What Are Human Rights?
Human rights are moral rights that people are entitled to. They are inalienable and indivisible. They are interrelated: the realisation of one right facilitates the realization of others and the deprivation of one right adversely affects the realization of others.
Some philosophers have argued that human rights are modest standards that leave most legal matters open to democratic decision-making at the national and local level (see Joshua Cohen 2004 and Henry Shue 1996). This approach restrains rights inflation.
One of the most important principles enshrined in the Universal Declaration of Human Rights and in international law generally is that of universality. This is the notion that all human beings are equal in their dignity and worth and deserve to live free from discrimination on the basis of their status.
It is a common criticism that the concept of universality is Eurocentric and that the human rights system is an attempt to impose Western values on non-Western societies. However, this view is misleading as it fails to take into account the fact that many of the rights outlined in the UDHR were not specifically conceived or settled by European countries and that two-thirds of the states which endorsed the document came from outside of the West.
Another criticism concerns culture and the alleged incompatibility of human rights with traditional cultural practices. This is also false because many of the rights outlined in the UAHR are not prescriptive; they describe what society should be free from, rather than what it should do or how it should look.
The notion of inalienability relates to human rights because they cannot be revoked or denied by any other force. This contrasts with alienable rights which can be transferred to another party – for example, property passed down along the male line of a family.
Inalienability can help us make sense of the notion that rights are indivisible and interrelated. Those who advocate indivisibility argue that no human right can be fully realised without the simultaneous realisation of all other rights. They therefore argue that a lack of commitment to indivisibility fuels dangerous rights prioritisations by governments and undermines the integrity of the human rights system.
One of the UDHR’s central ideas was that human rights are indivisible, interdependent and interrelated. This means that all human rights – civil, political, economic, social and cultural – are intrinsically connected and can not be seen in isolation from each other. It also means that the enjoyment of one right depends on the enjoyment of many others. Furthermore, the advancement of any one right paves the way for progress in other areas of human rights and the deprivation of any one right has a direct adverse impact on the enjoyment of other rights.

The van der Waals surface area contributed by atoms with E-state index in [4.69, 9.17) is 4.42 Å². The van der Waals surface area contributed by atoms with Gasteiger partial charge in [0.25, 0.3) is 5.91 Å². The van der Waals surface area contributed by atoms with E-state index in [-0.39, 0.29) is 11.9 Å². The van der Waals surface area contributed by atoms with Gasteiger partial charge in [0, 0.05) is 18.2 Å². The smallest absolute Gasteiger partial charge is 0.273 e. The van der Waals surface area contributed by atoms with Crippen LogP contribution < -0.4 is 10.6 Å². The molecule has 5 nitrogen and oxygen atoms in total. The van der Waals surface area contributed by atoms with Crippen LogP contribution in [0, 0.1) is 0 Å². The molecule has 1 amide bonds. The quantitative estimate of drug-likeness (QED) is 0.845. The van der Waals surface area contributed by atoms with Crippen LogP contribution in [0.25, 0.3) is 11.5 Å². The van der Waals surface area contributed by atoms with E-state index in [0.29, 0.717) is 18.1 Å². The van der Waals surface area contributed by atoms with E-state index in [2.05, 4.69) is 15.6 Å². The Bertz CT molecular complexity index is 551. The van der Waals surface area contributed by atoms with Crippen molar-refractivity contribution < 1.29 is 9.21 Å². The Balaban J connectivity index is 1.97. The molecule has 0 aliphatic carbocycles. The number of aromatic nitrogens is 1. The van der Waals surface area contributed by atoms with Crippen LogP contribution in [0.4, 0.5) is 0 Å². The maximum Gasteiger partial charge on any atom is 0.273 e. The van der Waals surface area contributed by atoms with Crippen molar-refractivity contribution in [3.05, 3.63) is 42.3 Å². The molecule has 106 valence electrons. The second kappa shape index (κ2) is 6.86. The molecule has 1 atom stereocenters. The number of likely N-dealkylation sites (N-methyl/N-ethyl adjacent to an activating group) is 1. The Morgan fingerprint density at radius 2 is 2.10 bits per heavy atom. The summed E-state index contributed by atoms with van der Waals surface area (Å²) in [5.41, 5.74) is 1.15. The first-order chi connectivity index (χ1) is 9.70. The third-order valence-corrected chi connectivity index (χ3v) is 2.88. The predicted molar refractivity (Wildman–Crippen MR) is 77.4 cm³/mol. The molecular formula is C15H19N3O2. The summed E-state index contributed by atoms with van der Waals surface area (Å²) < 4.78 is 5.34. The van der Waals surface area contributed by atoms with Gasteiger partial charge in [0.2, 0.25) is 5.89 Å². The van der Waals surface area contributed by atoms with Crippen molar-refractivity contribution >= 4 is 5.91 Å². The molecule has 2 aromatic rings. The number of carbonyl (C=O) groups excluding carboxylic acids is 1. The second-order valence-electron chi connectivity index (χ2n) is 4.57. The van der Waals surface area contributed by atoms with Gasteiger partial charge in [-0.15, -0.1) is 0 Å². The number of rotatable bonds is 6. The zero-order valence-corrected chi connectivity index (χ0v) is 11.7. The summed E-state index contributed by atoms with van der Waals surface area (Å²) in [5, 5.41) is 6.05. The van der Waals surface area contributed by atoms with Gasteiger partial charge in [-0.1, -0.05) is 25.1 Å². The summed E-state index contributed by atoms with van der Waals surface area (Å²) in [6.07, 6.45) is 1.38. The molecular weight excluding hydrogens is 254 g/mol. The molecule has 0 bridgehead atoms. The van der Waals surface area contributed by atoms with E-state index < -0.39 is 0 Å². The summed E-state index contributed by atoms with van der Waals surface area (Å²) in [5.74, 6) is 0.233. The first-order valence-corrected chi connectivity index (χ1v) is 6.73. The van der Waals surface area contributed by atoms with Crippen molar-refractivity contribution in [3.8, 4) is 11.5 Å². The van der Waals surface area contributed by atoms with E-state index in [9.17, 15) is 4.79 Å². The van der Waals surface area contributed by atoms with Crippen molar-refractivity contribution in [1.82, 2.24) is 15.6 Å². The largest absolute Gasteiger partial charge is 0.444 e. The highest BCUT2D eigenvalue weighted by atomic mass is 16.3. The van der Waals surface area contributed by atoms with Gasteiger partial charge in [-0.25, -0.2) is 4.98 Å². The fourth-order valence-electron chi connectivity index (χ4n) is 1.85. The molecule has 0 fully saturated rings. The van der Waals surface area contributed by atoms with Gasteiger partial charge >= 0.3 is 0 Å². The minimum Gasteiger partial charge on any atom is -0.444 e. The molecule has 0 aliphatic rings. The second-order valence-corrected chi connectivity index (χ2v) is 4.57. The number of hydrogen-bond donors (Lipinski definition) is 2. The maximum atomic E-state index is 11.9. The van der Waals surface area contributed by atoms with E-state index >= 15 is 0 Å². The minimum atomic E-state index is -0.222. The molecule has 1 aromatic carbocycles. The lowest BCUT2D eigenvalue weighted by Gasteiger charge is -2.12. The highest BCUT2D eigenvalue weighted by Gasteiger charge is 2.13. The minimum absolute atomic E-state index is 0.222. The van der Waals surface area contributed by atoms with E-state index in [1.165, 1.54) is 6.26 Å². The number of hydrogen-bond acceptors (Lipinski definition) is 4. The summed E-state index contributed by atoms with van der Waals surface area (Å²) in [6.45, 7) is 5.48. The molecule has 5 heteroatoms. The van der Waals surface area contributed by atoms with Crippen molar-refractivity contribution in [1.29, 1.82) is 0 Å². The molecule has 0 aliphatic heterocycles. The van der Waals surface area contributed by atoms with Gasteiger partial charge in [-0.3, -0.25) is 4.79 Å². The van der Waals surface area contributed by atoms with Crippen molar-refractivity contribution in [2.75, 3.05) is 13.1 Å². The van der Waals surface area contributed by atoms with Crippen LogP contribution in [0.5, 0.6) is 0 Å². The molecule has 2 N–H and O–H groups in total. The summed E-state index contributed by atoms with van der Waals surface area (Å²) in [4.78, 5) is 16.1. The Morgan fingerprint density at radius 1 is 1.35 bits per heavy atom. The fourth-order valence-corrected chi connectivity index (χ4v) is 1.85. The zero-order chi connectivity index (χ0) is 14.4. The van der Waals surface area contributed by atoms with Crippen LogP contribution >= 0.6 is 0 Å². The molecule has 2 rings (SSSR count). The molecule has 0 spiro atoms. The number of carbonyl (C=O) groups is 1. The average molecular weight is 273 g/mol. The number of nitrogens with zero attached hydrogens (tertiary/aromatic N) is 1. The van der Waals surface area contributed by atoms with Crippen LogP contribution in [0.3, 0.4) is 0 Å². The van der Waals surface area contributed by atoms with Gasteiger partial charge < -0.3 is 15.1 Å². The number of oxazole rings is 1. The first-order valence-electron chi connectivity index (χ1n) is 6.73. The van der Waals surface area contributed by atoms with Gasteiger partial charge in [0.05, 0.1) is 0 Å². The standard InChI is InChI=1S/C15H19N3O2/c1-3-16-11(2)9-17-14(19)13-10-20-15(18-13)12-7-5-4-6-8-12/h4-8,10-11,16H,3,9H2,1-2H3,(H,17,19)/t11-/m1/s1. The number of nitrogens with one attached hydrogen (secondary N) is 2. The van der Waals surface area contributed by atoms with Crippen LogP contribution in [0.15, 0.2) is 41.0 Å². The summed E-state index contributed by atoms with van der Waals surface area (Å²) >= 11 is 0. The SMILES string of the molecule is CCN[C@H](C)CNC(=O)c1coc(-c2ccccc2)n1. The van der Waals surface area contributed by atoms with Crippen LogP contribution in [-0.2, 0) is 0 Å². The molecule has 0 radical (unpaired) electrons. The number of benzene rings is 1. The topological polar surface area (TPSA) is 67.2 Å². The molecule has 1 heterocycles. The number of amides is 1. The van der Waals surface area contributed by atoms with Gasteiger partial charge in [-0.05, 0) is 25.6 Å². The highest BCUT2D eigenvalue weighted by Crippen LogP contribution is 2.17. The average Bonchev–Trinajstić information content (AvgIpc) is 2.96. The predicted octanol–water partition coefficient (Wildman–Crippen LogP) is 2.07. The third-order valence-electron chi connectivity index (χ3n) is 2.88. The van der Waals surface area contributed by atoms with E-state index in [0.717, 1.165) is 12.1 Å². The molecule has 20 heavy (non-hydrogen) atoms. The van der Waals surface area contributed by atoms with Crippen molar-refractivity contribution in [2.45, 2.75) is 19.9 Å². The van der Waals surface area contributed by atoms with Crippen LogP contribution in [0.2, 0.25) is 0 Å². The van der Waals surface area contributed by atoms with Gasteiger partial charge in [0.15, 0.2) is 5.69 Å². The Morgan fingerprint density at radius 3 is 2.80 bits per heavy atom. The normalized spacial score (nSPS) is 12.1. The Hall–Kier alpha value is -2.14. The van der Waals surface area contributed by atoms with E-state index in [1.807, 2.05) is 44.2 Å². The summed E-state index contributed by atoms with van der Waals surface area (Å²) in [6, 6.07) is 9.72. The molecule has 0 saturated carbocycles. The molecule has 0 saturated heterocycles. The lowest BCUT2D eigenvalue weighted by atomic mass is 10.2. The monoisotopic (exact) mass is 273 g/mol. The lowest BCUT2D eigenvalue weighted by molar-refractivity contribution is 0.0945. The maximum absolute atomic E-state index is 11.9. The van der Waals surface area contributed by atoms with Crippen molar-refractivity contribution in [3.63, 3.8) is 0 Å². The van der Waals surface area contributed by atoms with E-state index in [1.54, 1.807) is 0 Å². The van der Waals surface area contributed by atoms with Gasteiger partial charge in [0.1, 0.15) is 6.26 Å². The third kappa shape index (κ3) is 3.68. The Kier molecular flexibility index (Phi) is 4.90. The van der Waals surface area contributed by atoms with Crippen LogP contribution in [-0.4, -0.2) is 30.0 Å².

However, this does not mean that human rights can never be forfeited temporarily or permanently. For instance, people’s right to freedom of movement may be derogated from if they are convicted of serious crimes. Nevertheless, human rights are hard to lose. They are a fundamental part of our common humanity. This is why it is so important that all people and organisations work together towards the emancipation of human rights.
Views that explain human rights in terms of the practical political roles they play have had some prominent advocates in recent decades. Gewirth, for example, grounds human rights in the fact that the value of successful agency and autonomy requires regarding some basic moral norms as necessary goods: a prudent rational agent will assert prudential right claims to these. From these, he argues, one can derive a set of more determinate rights.
Rawls, a more narrowly focused thinker, develops a similar political conception of human rights. His key idea is that a society should be structured around three fundamental ideas: that all citizens are free and equal; that it is just to make cooperation work in a system of shared principles; and that a liberal state will guarantee for its citizens adequate all-purpose means for making a good life.
The point is that reasonable citizens in a society will accept these ideas as principles of mutually acceptable cooperation. It follows that the use of coercive power guided by these concepts will be legitimate.